3 min

An extra $3 billion in padding

Raise your hand if you didn’t see this one coming – the Liberals and Conservatives are bickering over the costs for their EI proposals. The Conservatives’ publicly released figures saying that the Liberal proposals would cost more than $4 billion a year to implement. The Liberals say that they calculated the cost to be just over a billion dollars. Quite the discrepancy, no?

Well, as it turns out, the Conservatives may have been padding their numbers – adding in new entrants to the work force, re-entrants and those receiving things like maternity leave benefits – which actually has nothing at all what the plan they’re discussing. Oh, and the Liberal numbers were backed up by independent analysis by groups like TD Economics back in April. So whose numbers are you likely to trust?

But this all goes back to the electoral and political game that we all know this whole EI “working group” exercise really is. The Conservatives are doing everything in their power – and stretching the truth as far as they possibly can to the point of outright distortion – to paint the Liberals as tax-and-spenders who have no regard for the pocketbooks of you, the average Canadians, while they paint themselves as the fiscally prudent defenders of the economy – even though they’ve proven themselves to be entirely the opposite. (In fact, given how bad they are at figuring out their own deficit, why should we trust their EI figures?)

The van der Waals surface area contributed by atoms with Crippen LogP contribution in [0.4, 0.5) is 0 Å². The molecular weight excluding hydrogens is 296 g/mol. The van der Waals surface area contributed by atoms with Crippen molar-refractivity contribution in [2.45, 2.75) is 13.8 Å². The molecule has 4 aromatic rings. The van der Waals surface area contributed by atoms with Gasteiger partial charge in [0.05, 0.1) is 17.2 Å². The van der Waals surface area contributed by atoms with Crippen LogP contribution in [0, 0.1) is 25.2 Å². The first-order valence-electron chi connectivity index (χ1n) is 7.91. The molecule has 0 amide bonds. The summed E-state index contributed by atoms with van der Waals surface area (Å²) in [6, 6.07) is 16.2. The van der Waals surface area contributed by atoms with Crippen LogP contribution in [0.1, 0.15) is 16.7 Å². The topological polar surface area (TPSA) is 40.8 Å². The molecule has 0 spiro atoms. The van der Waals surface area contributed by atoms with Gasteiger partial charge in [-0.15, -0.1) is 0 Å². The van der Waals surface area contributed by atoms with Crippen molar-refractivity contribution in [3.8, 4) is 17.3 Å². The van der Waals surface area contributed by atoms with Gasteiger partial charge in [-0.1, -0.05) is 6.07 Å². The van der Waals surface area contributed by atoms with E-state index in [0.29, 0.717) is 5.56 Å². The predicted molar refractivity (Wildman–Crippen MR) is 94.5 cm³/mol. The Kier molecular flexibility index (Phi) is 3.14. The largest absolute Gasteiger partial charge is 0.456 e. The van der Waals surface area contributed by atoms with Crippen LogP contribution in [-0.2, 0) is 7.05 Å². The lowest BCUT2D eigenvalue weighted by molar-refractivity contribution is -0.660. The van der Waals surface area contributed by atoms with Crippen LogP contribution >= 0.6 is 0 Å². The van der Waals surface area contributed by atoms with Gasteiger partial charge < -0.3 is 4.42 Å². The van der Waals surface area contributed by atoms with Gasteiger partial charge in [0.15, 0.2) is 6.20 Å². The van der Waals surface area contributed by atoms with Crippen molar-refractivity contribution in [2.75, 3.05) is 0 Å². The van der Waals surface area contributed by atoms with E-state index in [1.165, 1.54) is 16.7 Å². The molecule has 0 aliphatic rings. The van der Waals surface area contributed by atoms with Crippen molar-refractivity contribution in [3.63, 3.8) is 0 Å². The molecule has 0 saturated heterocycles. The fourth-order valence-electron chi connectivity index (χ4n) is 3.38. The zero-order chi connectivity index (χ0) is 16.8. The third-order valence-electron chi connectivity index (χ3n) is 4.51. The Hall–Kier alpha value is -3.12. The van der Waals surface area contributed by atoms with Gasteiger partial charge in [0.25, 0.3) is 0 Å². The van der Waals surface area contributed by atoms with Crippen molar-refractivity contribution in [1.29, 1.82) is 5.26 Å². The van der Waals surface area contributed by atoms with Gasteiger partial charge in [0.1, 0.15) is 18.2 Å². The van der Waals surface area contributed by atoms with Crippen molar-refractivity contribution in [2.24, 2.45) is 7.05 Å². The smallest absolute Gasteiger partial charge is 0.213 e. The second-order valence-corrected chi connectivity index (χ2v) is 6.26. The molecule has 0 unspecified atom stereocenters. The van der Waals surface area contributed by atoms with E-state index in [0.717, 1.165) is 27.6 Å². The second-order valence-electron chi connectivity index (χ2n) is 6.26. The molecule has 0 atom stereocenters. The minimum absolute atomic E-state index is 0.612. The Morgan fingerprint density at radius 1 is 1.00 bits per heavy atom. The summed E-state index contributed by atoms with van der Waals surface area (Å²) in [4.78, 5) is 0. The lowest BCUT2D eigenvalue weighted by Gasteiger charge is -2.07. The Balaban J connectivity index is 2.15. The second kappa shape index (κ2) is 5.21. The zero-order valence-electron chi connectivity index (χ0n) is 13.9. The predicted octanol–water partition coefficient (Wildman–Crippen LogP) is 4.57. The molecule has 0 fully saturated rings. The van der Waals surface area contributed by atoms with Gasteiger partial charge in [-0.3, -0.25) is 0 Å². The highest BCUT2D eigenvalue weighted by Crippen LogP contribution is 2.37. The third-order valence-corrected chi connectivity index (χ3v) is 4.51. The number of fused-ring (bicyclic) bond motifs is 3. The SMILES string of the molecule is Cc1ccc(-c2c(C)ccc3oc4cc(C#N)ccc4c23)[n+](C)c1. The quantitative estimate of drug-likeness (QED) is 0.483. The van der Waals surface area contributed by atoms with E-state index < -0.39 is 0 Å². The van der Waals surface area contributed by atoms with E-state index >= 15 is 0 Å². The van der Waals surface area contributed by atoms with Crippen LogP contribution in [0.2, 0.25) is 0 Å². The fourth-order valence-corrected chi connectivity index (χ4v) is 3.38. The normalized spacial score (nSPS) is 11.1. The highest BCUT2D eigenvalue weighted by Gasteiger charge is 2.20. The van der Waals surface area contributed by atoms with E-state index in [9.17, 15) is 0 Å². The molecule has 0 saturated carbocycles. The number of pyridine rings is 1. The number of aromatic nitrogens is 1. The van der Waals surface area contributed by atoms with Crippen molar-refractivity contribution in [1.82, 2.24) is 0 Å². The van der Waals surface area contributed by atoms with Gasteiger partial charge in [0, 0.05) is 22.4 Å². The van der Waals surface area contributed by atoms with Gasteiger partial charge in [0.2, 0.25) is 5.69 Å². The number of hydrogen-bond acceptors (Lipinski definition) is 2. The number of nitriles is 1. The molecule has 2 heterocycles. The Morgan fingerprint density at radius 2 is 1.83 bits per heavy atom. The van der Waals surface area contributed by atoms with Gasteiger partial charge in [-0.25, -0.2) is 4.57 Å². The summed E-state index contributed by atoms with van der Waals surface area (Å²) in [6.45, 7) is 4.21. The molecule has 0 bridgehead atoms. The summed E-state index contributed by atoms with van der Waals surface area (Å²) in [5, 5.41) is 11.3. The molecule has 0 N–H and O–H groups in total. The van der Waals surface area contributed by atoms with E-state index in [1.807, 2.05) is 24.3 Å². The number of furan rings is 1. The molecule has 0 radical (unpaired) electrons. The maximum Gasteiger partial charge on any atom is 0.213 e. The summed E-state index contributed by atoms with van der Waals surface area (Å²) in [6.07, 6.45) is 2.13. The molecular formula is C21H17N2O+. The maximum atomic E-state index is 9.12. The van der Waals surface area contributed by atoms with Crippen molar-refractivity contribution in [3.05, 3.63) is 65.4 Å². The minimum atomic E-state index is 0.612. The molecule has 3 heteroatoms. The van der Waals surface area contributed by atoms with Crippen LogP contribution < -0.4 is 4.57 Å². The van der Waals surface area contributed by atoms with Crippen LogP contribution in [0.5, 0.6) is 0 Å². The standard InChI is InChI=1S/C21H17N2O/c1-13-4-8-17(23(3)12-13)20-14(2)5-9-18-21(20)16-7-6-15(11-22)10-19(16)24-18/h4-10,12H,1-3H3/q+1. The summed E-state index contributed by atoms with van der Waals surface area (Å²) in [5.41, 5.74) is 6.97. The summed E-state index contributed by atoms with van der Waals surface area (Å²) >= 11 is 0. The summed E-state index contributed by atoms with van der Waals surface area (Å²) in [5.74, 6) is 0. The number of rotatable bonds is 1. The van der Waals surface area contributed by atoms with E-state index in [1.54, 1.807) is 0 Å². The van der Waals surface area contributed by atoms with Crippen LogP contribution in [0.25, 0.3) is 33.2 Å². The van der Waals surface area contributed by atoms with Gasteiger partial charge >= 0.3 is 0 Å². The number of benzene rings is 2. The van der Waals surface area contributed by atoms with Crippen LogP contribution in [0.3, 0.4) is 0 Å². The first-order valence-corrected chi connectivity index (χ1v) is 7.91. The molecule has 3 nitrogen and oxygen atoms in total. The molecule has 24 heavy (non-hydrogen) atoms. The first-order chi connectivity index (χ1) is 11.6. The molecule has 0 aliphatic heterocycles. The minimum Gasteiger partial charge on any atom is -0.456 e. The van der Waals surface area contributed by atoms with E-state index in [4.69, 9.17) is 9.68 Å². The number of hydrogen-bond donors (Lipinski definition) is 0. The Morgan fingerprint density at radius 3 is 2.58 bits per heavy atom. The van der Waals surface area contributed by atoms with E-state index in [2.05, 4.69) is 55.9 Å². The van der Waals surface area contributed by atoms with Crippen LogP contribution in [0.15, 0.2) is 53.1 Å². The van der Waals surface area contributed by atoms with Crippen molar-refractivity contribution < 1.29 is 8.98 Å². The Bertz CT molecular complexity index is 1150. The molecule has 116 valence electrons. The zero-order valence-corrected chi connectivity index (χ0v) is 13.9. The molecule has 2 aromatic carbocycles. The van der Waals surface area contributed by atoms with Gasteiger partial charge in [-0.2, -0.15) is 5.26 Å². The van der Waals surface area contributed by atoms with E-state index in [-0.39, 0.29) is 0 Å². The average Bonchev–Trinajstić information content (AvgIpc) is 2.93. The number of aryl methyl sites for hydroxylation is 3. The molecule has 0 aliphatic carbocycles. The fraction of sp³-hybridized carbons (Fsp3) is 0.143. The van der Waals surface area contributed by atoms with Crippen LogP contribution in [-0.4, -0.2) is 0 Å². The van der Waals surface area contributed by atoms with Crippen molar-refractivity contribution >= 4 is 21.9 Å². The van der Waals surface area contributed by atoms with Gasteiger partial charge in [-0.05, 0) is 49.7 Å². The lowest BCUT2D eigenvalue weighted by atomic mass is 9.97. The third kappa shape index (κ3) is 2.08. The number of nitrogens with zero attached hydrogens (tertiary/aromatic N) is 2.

But are the Liberals actually fighting back on this? That’s the real question politically. So far they’ve let the Conservatives distort the truth while they continued to play the game of taking the high road and Making Parliament Work™, insisting with every last breath that they don’t want an election. But where is that getting them? I know people behind the scenes who are urging them to take a stronger line against it, and yesterday looks like it might just have been the opening salvo of the retaliatory strike. Will it derail the “working group” immediately, or are they going to draw out its eventual demise, like Desdemona’s death in Othello? Will it all degenerate into an actual slap-and-hair-pull fight? My guess is they need to draw it out for a couple more weeks, to get closer to September, but after that all bets are off.

The Premiers met yesterday, and discussed ways to modernise the EI system (many talking points the federal Liberals happily rattled off to back up their cause), the need to take a closer look at a looming pension crisis, as well as the H1N1 outbreak. They’ll continue their meetings tomorrow, where the topic will likely be the “Buy American” provisions in the States. At least Charest is calling a spade a spade and pointing out that Obama hasn’t been living up to his promise to abide by trade agreements. But I still don’t hear any word of a federal government presence there – though that’s not exactly a surprise at this point.

More bad news for the proposed plan to drop the “New” from the “New Democratic Party.” On top of it being a blatant Obama hanging-on, it seems that the French initials would be rather unfortunate. Those initials – PD for Parti Démocratique – sound a lot like “pédé,” the rather offensive term for gays, which is short for “pédéraste.” It certainly invokes memories of the “Canadian Conservative Reform Alliance Party” – or CCRAP – as it was briefly known. That name only lasted about 48 hours, but the memory lives on. Will the NDP avoid a similar fate?

Yesterday was Hiroshima Day. The Green Party put out a release calling for nuclear disarmament, but I didn’t see one from any other party. One would have thought that at least the NDP would be all over that. Someone in communications must be either asleep at the switch or on holidays.

Up today: The Commons industry committee is holding an emergency meeting on the sale of Nortel’s assets, for all the good that will do.

Also this weekend: Harper departs for Guadalajara, Mexico, to attend the North American Leaders’ Summit.